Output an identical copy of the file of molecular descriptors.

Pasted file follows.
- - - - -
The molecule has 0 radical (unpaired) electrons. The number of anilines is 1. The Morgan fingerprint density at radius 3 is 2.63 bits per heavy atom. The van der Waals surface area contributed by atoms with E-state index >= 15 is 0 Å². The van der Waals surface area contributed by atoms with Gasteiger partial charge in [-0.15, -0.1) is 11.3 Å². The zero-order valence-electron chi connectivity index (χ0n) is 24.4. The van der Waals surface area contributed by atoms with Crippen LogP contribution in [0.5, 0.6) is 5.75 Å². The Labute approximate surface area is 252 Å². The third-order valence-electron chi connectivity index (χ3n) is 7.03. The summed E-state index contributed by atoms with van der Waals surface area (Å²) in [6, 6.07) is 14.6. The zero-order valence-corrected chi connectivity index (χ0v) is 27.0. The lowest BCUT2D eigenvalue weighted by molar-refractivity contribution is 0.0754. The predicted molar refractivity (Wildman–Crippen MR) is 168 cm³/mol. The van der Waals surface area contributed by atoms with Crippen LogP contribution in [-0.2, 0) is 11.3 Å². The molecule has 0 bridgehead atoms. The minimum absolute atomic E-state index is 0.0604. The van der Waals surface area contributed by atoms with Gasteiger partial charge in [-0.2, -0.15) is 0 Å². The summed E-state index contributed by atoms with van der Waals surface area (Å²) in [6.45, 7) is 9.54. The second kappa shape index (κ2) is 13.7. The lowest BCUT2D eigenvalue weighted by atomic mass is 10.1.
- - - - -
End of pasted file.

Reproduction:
The molecule has 0 radical (unpaired) electrons. The number of anilines is 1. The Morgan fingerprint density at radius 3 is 2.63 bits per heavy atom. The van der Waals surface area contributed by atoms with E-state index >= 15 is 0 Å². The van der Waals surface area contributed by atoms with Gasteiger partial charge in [-0.15, -0.1) is 11.3 Å². The zero-order valence-electron chi connectivity index (χ0n) is 24.4. The van der Waals surface area contributed by atoms with Crippen LogP contribution in [0.5, 0.6) is 5.75 Å². The Labute approximate surface area is 252 Å². The third-order valence-electron chi connectivity index (χ3n) is 7.03. The summed E-state index contributed by atoms with van der Waals surface area (Å²) in [6, 6.07) is 14.6. The zero-order valence-corrected chi connectivity index (χ0v) is 27.0. The lowest BCUT2D eigenvalue weighted by molar-refractivity contribution is 0.0754. The predicted molar refractivity (Wildman–Crippen MR) is 168 cm³/mol. The van der Waals surface area contributed by atoms with Crippen LogP contribution in [-0.2, 0) is 11.3 Å². The molecule has 0 bridgehead atoms. The minimum absolute atomic E-state index is 0.0604. The van der Waals surface area contributed by atoms with Gasteiger partial charge in [-0.2, -0.15) is 0 Å². The summed E-state index contributed by atoms with van der Waals surface area (Å²) in [6.45, 7) is 9.54. The second kappa shape index (κ2) is 13.7. The lowest BCUT2D eigenvalue weighted by atomic mass is 10.1.